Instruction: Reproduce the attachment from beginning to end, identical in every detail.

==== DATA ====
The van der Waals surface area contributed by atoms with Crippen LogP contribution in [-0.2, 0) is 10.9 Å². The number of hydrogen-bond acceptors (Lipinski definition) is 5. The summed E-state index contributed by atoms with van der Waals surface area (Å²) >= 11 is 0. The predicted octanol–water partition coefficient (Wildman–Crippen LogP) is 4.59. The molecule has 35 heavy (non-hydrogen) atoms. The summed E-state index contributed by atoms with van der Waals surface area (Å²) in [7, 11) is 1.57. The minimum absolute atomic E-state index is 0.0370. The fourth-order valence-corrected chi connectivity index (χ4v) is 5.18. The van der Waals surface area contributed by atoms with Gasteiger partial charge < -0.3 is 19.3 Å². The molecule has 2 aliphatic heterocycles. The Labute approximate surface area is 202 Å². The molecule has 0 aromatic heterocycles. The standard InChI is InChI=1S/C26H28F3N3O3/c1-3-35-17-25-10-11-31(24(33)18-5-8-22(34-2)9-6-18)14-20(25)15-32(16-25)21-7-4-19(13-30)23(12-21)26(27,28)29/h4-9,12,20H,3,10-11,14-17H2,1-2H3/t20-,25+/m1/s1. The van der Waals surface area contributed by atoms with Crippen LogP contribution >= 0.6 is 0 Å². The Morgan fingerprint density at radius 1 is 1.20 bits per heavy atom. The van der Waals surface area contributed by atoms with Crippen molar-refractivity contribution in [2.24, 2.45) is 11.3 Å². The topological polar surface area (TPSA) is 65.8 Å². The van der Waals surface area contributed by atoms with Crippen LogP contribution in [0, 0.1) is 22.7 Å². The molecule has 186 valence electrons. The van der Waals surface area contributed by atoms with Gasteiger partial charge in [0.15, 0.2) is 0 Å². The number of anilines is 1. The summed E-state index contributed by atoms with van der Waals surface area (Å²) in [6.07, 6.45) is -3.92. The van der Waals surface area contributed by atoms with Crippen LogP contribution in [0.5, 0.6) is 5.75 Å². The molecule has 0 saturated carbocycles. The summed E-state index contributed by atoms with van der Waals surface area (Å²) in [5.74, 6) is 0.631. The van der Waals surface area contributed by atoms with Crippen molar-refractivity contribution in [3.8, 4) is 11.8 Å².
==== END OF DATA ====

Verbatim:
The van der Waals surface area contributed by atoms with Crippen LogP contribution in [-0.2, 0) is 10.9 Å². The number of hydrogen-bond acceptors (Lipinski definition) is 5. The summed E-state index contributed by atoms with van der Waals surface area (Å²) >= 11 is 0. The predicted octanol–water partition coefficient (Wildman–Crippen LogP) is 4.59. The molecule has 35 heavy (non-hydrogen) atoms. The summed E-state index contributed by atoms with van der Waals surface area (Å²) in [7, 11) is 1.57. The minimum absolute atomic E-state index is 0.0370. The fourth-order valence-corrected chi connectivity index (χ4v) is 5.18. The van der Waals surface area contributed by atoms with Gasteiger partial charge < -0.3 is 19.3 Å². The molecule has 2 aliphatic heterocycles. The Labute approximate surface area is 202 Å². The molecule has 0 aromatic heterocycles. The standard InChI is InChI=1S/C26H28F3N3O3/c1-3-35-17-25-10-11-31(24(33)18-5-8-22(34-2)9-6-18)14-20(25)15-32(16-25)21-7-4-19(13-30)23(12-21)26(27,28)29/h4-9,12,20H,3,10-11,14-17H2,1-2H3/t20-,25+/m1/s1. The van der Waals surface area contributed by atoms with Crippen LogP contribution >= 0.6 is 0 Å². The Morgan fingerprint density at radius 1 is 1.20 bits per heavy atom. The van der Waals surface area contributed by atoms with Crippen molar-refractivity contribution in [2.24, 2.45) is 11.3 Å². The topological polar surface area (TPSA) is 65.8 Å². The van der Waals surface area contributed by atoms with Crippen LogP contribution in [0, 0.1) is 22.7 Å². The molecule has 186 valence electrons. The van der Waals surface area contributed by atoms with Gasteiger partial charge in [0.15, 0.2) is 0 Å². The number of anilines is 1. The summed E-state index contributed by atoms with van der Waals surface area (Å²) in [6.07, 6.45) is -3.92. The van der Waals surface area contributed by atoms with Crippen LogP contribution in [0.5, 0.6) is 5.75 Å². The molecule has 0 saturated carbocycles. The summed E-state index contributed by atoms with van der Waals surface area (Å²) in [5.74, 6) is 0.631. The van der Waals surface area contributed by atoms with Crippen molar-refractivity contribution in [3.8, 4) is 11.8 Å².